Mostly heard. This population is smaller and smokier below than most northern populations.

NORTHERN FLICKER (RED-SHAFTED) (Colaptes auratus mexicanus)

Mostly heard.

Field Guides Birding Tours
A group photo in front of the ruins of Monte Alban. Photo by guide Micah Riegner.
Falconidae (Falcons and Caracaras)

CRESTED CARACARA (Caracara plancus)

AMERICAN KESTREL (Falco sparverius)

Psittacidae (New World and African Parrots)

ORANGE-FRONTED PARAKEET (Eupsittula canicularis)

A bit of a surprise to have a pair of these Pacific-slope parakeets at KM 77. I believe we've only had them once before on the tour (last year), so perhaps they are considering colonizing the wash there?

Furnariidae (Ovenbirds and Woodcreepers)

STRONG-BILLED WOODCREEPER (CENTRAL AMERICAN) (Xiphocolaptes promeropirhynchus sclateri)

Wow! Great views of a huge woodcreeper! We really had a nice experience with this flicker-sized creeper on Cerro San Felipe!

SPOT-CROWNED WOODCREEPER (NORTHERN) (Lepidocolaptes affinis affinis)

Some poor views on a few occasions, but finally got nice views on the Yuvila Rd.

Tyrannidae (Tyrant Flycatchers)


Mostly heard.

GREENISH ELAENIA (WEST MEXICO) (Myiopagis viridicata jaliscensis)

After missing it in our "usual spot" at Presa Piedra Azul, we managed to clean it up at a surprisingly high elevation near Benito Juarez.

PILEATED FLYCATCHER (Xenotriccus mexicanus) [E*]

Heard only at Monte Alban.

TUFTED FLYCATCHER (MEXICAN) (Mitrephanes phaeocercus phaeocercus)

This cute rufous-colored pewee-let popped up a few times during the tour.

Field Guides Birding Tours
The king of the montane forest: Strong-billed Woodcreeper! Photo by guide Dan Lane.

GREATER PEWEE (Contopus pertinax)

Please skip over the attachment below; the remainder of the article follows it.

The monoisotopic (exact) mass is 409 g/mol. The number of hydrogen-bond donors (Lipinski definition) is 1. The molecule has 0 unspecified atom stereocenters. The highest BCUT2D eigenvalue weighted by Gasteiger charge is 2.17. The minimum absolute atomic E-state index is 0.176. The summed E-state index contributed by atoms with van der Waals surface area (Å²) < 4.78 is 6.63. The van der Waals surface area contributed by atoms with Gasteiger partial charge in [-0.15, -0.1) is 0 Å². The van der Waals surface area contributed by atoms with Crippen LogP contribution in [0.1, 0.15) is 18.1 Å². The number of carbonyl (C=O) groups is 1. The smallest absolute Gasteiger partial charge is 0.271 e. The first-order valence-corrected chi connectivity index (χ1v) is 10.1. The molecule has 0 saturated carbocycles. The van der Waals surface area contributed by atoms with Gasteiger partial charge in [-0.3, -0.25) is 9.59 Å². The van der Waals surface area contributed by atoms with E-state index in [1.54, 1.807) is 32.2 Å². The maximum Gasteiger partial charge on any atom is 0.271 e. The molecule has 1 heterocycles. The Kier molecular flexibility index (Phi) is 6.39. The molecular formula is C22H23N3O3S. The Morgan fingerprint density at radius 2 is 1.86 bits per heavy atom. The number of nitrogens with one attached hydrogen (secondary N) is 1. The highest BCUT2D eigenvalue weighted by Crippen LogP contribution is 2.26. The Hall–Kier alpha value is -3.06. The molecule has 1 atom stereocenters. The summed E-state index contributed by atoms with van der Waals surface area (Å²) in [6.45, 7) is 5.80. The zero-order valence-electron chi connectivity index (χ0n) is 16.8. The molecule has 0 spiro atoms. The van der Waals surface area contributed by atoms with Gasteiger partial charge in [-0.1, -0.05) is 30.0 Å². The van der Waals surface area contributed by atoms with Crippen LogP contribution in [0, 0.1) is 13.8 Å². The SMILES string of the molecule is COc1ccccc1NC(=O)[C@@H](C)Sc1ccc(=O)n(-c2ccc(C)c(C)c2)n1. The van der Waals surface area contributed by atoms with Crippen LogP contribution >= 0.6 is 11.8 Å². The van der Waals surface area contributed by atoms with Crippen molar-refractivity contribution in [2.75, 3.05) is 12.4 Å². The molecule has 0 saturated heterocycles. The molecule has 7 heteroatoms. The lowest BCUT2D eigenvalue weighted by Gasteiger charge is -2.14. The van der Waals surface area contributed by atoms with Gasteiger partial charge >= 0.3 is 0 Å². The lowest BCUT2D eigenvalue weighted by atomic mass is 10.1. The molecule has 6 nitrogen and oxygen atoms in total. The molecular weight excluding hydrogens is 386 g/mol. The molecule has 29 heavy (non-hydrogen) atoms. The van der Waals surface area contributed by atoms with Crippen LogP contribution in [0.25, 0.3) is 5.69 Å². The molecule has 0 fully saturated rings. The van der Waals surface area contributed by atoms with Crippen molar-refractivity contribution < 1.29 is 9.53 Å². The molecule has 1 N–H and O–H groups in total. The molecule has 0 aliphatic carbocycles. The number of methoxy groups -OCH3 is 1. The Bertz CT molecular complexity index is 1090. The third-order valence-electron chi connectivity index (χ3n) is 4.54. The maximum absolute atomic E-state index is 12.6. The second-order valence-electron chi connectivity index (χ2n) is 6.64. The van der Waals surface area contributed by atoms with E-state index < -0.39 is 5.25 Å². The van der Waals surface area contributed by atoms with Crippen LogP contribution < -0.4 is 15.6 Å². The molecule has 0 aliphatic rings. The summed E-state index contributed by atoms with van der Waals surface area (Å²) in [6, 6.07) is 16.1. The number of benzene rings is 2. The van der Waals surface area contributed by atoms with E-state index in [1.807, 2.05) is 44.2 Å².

Nice views of one of these at Aranjuez.

LEAST FLYCATCHER (Empidonax minimus) [b]

The common Empid at KM 77.

HAMMOND'S FLYCATCHER (Empidonax hammondii) [b]

The common Empid. in the pine-oak forest.

DUSKY FLYCATCHER (Empidonax oberholseri) [b]

The common Empid. in the valley.

BLACK PHOEBE (Sayornis nigricans)

VERMILION FLYCATCHER (Pyrocephalus rubinus)

DUSKY-CAPPED FLYCATCHER (Myiarchus tuberculifer) [*]

ASH-THROATED FLYCATCHER (Myiarchus cinerascens) [b]

Seen a couple of times, similar to the next, but paler-faced, and with a different tail pattern.

NUTTING'S FLYCATCHER (NUTTING'S) (Myiarchus nuttingi inquietus)

Seen at Aranjuez, KM 77, Monte Alban.

GREAT KISKADEE (Pitangus sulphuratus)

SOCIAL FLYCATCHER (VERMILION-CROWNED) (Myiozetetes similis texensis)

Seen at Aranjuez and Teotitlan, heard around our hotel.

TROPICAL KINGBIRD (Tyrannus melancholicus)

Field Guides Birding Tours
This Cloudforest Monarch lit on these leaves just long enough for us to admire it before continuing on its way. Photo by guide Dan Lane.

CASSIN'S KINGBIRD (Tyrannus vociferans) [b]

One in the scope at the Teotitlan turnoff.

THICK-BILLED KINGBIRD (Tyrannus crassirostris)

Nice views at Monte Alban. Can be a tough one!

WESTERN KINGBIRD (Tyrannus verticalis) [b]

Good numbers of this migrant at several sites.

Vireonidae (Vireos, Shrike-Babblers, and Erpornis)

CHESTNUT-SIDED SHRIKE-VIREO (Vireolanius melitophrys)

This colorful vireo was among the favorites of the tour, and it ain't a bad choice!

GOLDEN VIREO (Vireo hypochryseus) [E]

Nice views on several days.

SLATY VIREO (Vireo brevipennis) [E]

A very responsive bird at Aranjuez was a nice way to kick off the first day!

DWARF VIREO (Vireo nelsoni) [E]

A somewhat sneaky bird at Aranjuez nevertheless gave us fairly good views.

HUTTON'S VIREO (Vireo huttoni)

CASSIN'S VIREO (Vireo cassinii) [b]

One on Cerro San Felipe.

BLUE-HEADED VIREO (Vireo solitarius) [b]

Similar to the last, but with more defined color blocks.

PLUMBEOUS VIREO (Vireo plumbeus)

Best views our last day.

WARBLING VIREO (Vireo gilvus) [b]

A common wintering bird here. This is the western form, which has a distinctive song from the eastern (which winters farther south)... a split may be coming some day!

Field Guides Birding Tours
Always one of the special birds of the tour, Dwarf Jays are often a bit of work to see... but this tour we had them with minimal effort! And smashing views too! Photo by guide Micah Riegner.